We are delighted to introduce our first guest post, by HAT Projects.
Intrigued by their tweet in response to us announcing our 3-months trial of a 5in4 working week, we contacted Hana Loftus, co-director of HAT Projects, interested in knowing more about their experience of flexible working.
We were intrigued by Bauman Lyons’ recent announcement that the whole office was trialling a 5-in-4 day week, as a way to allow their team more time for family and other interests. As a smaller practice, we’ve taken a flexible approach to our work patterns from the start – and would hope never to enforce a conventional working week.
The reasons for this are twofold. Firstly, my co-director Tom and myself started a family at the same time as our practice. We were committed to real equality in childcare without having a nanny, so this meant a big change in the way we worked. From when our first child was three weeks old we split childcare 50/50, which was a tough mental shift for two naturally hard workers, but has paid huge dividends. We now work a more conventional week, but each of us still has a half-day off to spend with the girls. We never told our clients or collaborators how we managed – we did everything we could to maintain the quality and intensity of our work, and if this meant Tom getting up crazily early so that he could still pick up the girls from nursery at 5.15, so be it.
The second reason derives from our experience as employers. We started working with freelancers and part-time assistants as a way to limit our financial outlay while filling our needs. We realised that we would rather have several people working for us part-time, than packing those hours into full time roles. Partly this has been about using people’s skills appropriately – we need admin and architectural support but one person is unlikely to cover both. But also, as a small practice, the office dynamic is much healthier with more people coming in and out each week, and an early experience having a full-time employee also made us uncomfortable that she spent more time in the office than our 4.5 days a week. We made a decision that our employees should not work longer, or less flexible, hours than us.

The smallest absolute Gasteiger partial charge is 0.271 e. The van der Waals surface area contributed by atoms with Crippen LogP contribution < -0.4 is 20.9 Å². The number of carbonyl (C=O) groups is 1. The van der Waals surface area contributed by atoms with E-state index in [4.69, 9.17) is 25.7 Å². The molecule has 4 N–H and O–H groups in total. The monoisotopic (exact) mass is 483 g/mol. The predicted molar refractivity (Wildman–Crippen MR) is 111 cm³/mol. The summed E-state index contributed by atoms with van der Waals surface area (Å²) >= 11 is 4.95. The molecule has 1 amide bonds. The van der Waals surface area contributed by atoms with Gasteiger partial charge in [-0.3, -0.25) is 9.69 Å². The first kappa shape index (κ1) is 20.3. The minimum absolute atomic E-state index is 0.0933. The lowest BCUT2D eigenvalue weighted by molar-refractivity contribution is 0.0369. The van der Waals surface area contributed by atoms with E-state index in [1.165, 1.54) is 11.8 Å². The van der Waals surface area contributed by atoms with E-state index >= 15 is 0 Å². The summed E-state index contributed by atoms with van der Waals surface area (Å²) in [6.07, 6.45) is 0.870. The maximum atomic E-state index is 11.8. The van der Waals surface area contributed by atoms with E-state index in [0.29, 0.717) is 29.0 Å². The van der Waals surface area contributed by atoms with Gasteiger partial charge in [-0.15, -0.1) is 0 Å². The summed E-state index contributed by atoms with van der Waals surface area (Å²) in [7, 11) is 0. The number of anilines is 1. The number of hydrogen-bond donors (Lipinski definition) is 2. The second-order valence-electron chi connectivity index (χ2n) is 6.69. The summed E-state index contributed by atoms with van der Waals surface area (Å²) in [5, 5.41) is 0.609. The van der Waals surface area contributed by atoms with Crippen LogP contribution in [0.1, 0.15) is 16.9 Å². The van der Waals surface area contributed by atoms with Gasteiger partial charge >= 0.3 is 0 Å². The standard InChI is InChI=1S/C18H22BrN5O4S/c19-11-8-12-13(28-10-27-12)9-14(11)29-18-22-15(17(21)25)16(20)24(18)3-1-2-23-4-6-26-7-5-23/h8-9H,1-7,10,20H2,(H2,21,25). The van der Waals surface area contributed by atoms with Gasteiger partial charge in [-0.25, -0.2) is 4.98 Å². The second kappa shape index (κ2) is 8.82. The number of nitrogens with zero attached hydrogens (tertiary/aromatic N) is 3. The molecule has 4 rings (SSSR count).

We like having a team who have other projects on the go, bringing varied experiences to us – whether it’s running markets, studying, teaching or work for other practices. For the same reason, Tom and I also volunteer time as trustees to charities. We currently have a graduate working with us and although she would (naturally) like to be paid for five rather than the four days we employ her for, when we asked her about this for the piece, she commented that her ideal would be the 5-in-4 that Bauman Lyons are doing – full pay and Fridays off. Our other employed team member has just come back from maternity leave for a day and half a week, and will increase her hours over the next year. We have a wonderful freelancer who works with us when we need his skills in model-making or prototyping.
Of course Tom and I work far more than a ‘conventional’ work week when you include the evenings working late from home or in the office, but that’s no different from anyone else who owns their own business. I will confess to spending far too much time on my Blackberry. But we are both proud of the equality in our family and interested to see whether, as our practice continues to develop, we can keep having a team who work unusual hours. For us, it’s about getting the job done well, not watching the clock: trying not to set unreasonable expectations for what can be achieved in a certain number of hours, but also hoping our team takes seriously the responsibilities we give them. We’re ambitious and want hard workers, but we want people to have a life outside the practice too – and we hope that we lead by example.
Thanks again Hana for your contribution, a great insight into how flexible working can be a viable model for architecture practice.